Sun built its million-square-foot Menlo Park campus during the dot-com boom of the late 1990’s (remember that?), back when its Unix-based servers sizzled and allowed Sun’s boastful advertising slogan: “We’re the dot in dot.com”.   Sun even built a couple more million-square-foot campuses in Silicon Valley and made one its official headquarters address.  The Menlo Park campus, though, was never displaced as home of executive management, and it continued to be the “real” headquarters until “the end”. 

“The end” began when the internet boom busted and, as the IT market moved away from Unix, Sun’s revenues busted even more.  Last year, the remnant of the once-proud company was bought by Oracle for $7.4 billion, a paltry sum given Sun’s much-loftier market capitalization ten years earlier.   Sun’s management is largely gone.   When Oracle closed the purchase, Sun’s last CEO Jonathan Schwartz famously haiku’d: “Financial crisis/Stalled too many customers/CEO no more“.  Oracle whose headquarters campus is down “the 101” about 10 miles, apparently, figures it can do without the old Sun headquarters.

As Sun has slid into the tech horizon, Facebook has risen towards the tech heavens.  Founded only a few years ago, in 2004, with a handful of employees, the company now has about 2,000 workers … still small compared to the nearly 40,000 that Sun had at one time, but other stats are superlative:  Its market cap is estimated to be about $50 billion … a staggering amount for a company that is still privately-held … and it claims to have 500 million users!  It even has a movie made about it.  Facebook’s trajectory is strongly upward, and undoubtedly it feels it will fill the former Sun headquarters, which can probably house at least 3,000 workers, in no time.  It’s earned the right to have everyone under one roof … to have its own campus.

A loser, a winner:  It’s the Schumpeter Way.

Do privately-owned companies need to use the new lease accounting? December 27, 2010

Posted by Bob Cook in Financial Planning & Analysis, Lease Accounting.

Would Scrooge & Marley have to use the new lease accounting?

This is a question I am often asked.  It’s a good one.  The accounting clearly applies to publicly-owned companies.  They are regulated by the SEC (in the U.S.) which requires the use of GAAP (i.e. generally accepted accounting principles) of which the new lease accounting will become part.  But, what about non-public companies?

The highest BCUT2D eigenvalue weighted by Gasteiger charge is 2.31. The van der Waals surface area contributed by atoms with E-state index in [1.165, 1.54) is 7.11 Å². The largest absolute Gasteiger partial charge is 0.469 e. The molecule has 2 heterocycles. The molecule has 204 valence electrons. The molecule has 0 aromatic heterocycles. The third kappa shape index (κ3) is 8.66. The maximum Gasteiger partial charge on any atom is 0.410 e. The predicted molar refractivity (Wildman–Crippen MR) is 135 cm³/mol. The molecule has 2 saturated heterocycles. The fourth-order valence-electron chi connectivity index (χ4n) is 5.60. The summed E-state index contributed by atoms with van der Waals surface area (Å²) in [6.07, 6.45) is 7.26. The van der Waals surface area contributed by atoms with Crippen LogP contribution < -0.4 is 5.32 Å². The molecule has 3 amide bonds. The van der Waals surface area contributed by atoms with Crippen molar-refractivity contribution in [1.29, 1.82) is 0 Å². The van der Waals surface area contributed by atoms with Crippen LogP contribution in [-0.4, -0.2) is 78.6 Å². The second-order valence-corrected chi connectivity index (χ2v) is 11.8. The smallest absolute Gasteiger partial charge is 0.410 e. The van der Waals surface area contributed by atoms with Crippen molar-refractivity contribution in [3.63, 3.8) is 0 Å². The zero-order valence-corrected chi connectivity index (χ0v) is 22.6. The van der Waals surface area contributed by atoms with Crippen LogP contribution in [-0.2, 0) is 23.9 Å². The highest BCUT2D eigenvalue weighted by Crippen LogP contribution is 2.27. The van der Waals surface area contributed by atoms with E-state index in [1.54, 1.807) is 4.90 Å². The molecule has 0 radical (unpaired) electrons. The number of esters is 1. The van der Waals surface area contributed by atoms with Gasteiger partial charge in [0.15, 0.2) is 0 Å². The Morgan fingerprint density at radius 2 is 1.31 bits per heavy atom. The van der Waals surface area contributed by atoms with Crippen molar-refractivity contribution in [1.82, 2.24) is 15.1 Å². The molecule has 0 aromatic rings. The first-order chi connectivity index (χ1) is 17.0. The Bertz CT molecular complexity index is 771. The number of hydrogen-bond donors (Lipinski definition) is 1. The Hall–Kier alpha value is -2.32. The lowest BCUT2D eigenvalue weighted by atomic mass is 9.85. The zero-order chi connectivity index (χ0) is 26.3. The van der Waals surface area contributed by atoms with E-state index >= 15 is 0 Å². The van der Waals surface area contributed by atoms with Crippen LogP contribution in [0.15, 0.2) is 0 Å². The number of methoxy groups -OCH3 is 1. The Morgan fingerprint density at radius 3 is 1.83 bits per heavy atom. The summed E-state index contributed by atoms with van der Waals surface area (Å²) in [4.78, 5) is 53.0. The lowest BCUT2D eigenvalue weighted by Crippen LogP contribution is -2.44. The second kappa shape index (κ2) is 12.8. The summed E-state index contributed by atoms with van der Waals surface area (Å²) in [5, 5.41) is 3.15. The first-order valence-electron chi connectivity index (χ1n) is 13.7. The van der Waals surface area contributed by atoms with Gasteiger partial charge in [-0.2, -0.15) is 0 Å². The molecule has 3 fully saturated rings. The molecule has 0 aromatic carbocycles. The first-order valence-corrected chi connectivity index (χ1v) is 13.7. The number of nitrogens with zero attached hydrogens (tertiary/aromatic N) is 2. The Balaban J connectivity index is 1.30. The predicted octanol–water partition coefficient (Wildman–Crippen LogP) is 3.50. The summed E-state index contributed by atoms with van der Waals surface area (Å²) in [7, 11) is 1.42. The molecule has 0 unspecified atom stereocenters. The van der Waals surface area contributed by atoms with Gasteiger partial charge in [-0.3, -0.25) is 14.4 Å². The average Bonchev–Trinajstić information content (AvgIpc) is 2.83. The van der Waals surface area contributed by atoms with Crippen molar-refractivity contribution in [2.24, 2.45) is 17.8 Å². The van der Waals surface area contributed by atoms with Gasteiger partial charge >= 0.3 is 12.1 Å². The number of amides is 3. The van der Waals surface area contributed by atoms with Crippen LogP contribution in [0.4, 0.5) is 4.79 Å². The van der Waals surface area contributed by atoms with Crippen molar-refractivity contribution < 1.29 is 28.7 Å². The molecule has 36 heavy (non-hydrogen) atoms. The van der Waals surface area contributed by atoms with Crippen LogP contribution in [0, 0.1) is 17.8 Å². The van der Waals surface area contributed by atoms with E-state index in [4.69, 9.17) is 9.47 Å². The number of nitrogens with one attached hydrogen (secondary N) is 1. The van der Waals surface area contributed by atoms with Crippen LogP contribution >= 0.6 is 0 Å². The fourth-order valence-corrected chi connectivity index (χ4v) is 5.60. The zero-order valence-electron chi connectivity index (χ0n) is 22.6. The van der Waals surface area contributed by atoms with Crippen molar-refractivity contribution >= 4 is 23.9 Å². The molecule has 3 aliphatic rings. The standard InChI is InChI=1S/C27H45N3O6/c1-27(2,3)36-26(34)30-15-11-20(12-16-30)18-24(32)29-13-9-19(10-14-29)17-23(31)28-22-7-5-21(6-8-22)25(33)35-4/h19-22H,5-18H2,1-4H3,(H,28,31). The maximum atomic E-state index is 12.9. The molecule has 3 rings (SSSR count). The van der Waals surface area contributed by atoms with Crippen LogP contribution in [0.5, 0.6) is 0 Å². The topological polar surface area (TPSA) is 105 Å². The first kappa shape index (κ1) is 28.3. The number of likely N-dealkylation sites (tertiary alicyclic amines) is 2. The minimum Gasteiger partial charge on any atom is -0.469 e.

Some private companies may choose to ignore the new lease accounting; in fact, some already ignore GAAP altogether.  A small family business … to the extent it keeps books at all … may choose to use any accounting rules it likes …. or at least as long as the family members agree.  For larger companies, though, particularly those with non-familial owners, accounting needs to be more sophisticated; many, perhaps most, will want to apply the new standard.

The reason: If the company needs to provide financial statements to anyone for any purpose, it probably needs to use GAAP in all its aspects, otherwise the party receiving the financial statements won’t be able to interpret the meaning of the financials.   To be more specific, if a company needs to show financials to a bank to borrow funds or to a customer to prove its ability to perform a contract or to partners to show how well the company is doing, then the company probably needs to apply the new lease accounting standard.

I stick in the word “probably” because there may be some companies that are thought to be so sound financially that they are able to be cavalier about how they prepare their financial statements. Also, some companies in some industries, notably real estate investment, feel that GAAP doesn’t really describe the financials of their business well and they use a modified GAAP.  In those situations, the new lease accounting will probably be ignored.   For any company that uses GAAP, though, they’re going to have to use the new accounting.

Person of the Year….. December 26, 2010

Posted by Bob Cook in Profession of Corporate Real Estate.
1 comment so far

This is the time of year when “Persons of the Year” get announced.  Time has anointed Facebook’s Mark Zuckerberg, Fortune crowned Netflix’s Reed Hastings.   They both are sound choices, both have changed the world.

I’m wondering this:  Might the “Person of the Year” ever be someone involved in corporate real estate? Might a corporate real estate professional ever change the world enough to be worthy?

This is not as crazy a question as you might think.  Thirty years ago, “Time’s Person of the Year” titles didn’t go to CEO’s; they went to politicians, artists, musicians, scientists.  (See note below.)  The idea that a CEO’s like Zuckerberg and Hastings (and Turner, Grove and Bezos before them) would be “Person of the Year” would have been thought, by many, to be ludicrous; CEO’s were still thought to be “robber barons”.  So it’s hard to tell what types of people will be capturing the awards in the future.  Why not a corporate real estate professional?

So, for those mid-career corporate real estate professionals who aspire to become a “Person of the Year”, let me offer three visionary roles that might spear the title.